Last week, we tackled a number of issues in Latin America’s tech scene, from Bitcoin to authentication paradigms, IT education to what’s new with Airbnb. In case you missed it, take a look:
Airbnb is upping its efforts in emerging markets, including and perhaps especially in Latin America. And in the region, it has had to make some adjustments to approach, putting the spotlight on domestic travelers looking for a place to stay.
“The reality is that in Mexico, Brazil and Argentina, which are very important markets for us in the region, most business is in tourism that happens within the country,” explained Jordi Torres Mallol, General Manager of Airbnb in Latin America, in an interview with PulsoSocial. He also discussed the problem of evangelization and the adoption of the collaborative economy mindset in LatAm.
Out of Buenos Aires, Crypto Currency Concepts is placing all of its eggs into the virtual currency basket. It has a handful of projects on the horizon, all aimed at “building a better financial system, one trade at a time” – starting with Bitcoin. We spoke with company co-founder Patrick Dugan regarding what appear to be some quite lofty goals for the startup in the months and years ahead as well as his unique take on financial markets:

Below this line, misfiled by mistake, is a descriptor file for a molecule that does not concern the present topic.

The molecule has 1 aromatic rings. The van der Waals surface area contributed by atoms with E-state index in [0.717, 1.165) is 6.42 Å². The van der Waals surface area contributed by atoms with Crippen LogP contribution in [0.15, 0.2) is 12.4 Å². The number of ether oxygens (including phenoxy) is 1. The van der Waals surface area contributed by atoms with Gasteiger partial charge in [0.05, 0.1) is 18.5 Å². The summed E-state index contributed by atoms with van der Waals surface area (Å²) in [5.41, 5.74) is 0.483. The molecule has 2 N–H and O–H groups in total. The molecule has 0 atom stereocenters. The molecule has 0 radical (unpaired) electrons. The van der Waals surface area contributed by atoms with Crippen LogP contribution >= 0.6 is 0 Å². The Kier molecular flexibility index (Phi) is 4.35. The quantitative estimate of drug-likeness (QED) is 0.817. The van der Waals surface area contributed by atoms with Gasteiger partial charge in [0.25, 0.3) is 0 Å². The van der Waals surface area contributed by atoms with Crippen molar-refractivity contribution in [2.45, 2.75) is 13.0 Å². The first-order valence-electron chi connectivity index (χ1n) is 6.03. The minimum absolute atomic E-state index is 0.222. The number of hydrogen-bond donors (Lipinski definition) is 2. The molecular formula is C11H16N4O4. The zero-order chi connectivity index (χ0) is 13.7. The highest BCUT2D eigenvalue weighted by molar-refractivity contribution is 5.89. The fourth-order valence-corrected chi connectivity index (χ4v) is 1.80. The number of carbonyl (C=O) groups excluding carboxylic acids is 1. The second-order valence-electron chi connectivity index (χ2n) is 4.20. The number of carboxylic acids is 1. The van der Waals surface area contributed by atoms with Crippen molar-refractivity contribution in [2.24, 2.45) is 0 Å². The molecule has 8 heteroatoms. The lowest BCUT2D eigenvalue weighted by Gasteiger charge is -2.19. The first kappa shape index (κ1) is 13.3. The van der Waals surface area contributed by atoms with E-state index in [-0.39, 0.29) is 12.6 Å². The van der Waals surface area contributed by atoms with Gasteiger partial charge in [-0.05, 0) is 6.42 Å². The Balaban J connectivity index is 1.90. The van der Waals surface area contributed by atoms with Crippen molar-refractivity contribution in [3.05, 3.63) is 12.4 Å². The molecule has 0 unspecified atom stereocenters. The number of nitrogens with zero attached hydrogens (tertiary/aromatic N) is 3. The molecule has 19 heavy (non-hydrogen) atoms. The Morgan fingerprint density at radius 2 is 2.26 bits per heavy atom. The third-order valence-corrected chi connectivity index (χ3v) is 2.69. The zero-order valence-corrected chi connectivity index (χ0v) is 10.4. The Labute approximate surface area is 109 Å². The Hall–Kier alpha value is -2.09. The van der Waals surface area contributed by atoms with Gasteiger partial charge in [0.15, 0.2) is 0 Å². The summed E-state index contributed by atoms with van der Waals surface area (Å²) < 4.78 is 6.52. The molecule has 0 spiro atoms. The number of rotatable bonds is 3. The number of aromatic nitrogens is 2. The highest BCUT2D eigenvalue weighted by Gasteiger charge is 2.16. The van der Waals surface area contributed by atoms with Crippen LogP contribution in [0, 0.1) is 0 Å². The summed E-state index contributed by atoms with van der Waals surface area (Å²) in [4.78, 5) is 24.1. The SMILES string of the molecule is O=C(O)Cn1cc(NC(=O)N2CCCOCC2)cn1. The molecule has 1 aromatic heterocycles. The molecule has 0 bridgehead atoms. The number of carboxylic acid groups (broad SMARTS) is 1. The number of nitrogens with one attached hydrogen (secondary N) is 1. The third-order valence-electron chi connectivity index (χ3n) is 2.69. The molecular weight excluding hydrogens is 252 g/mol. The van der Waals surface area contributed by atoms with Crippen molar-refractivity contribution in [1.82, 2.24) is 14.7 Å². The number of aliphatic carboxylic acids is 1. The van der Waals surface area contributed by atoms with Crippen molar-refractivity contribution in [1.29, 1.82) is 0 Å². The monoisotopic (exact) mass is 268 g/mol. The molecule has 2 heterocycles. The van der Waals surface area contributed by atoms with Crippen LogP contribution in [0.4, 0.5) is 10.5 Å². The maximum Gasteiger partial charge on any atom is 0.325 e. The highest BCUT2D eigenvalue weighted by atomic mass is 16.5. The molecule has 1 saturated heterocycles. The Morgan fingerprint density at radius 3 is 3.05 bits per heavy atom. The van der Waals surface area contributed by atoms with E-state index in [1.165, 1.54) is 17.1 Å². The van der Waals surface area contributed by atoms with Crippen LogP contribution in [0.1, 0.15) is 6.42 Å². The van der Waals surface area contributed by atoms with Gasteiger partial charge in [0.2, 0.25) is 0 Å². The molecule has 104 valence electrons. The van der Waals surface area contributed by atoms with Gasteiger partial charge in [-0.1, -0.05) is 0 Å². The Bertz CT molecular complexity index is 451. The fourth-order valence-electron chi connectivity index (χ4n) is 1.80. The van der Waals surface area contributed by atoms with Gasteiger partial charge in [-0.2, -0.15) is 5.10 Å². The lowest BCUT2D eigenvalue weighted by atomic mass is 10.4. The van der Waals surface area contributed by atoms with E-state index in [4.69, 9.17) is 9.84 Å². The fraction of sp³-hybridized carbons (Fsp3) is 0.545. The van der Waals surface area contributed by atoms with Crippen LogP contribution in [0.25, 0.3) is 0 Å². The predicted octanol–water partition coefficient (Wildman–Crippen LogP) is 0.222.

I suspect the growth of added layers of financial services coming online, such as betting, investing, hedging, borrowing, etc., are going to see way faster adoption in LatAm than in the U.S., even Canada will outpace the U.S. There is more money in System D and the export sectors of these smaller countries than in the U.S. economy. The gap is going to grow for a decade or two as part of a secular trend towards global economic decentralization.
AuthenWare is about to present a proposal to overhaul authentication. Casting aside the usual formula of usernames and passwords, the company hopes to change the way security and identification work.
“Our proposal is to return identity to individuals, the factors of authentication,” explained Daniel Caselles, CTO at AuthenWare. “We’re presenting an international open standard for each person to have an authentication wallet, a wallet of authentication factors you take with you.”
Having just expanded from Spain to Miami and with an eye on Latin America, Ironhack provides intensive programming courses for entrepreneurs and developers. And unlike most other tech education options out there, Ironhack keeps the focus on in-person interactions and learning.
“We’re big fans of online education and what it’s done in terms of increasing access and lowering costs. In fact, we use a lot of the online learning tools as part of our course pre-work to teach many of the basic coding concepts. However, we’re believers that still the best way to learn is in person,” outlined Ironhack co-founder Ariel Quinones in an interview with PulsoSocial. “There’s just something special about being in the same physical space with your teacher. Peer-to peer-learning flows better. Engagement and motivation levels are much higher than in online learning as evidenced by super low MOOC completion rates.”
When it comes to computer science education, Latin America is still behind the curve. Moreover, educators are failing to keep pace with the region’s fast-growing IT market. The translation: lack of talent. This guest column from Santex explores the issue in-depth.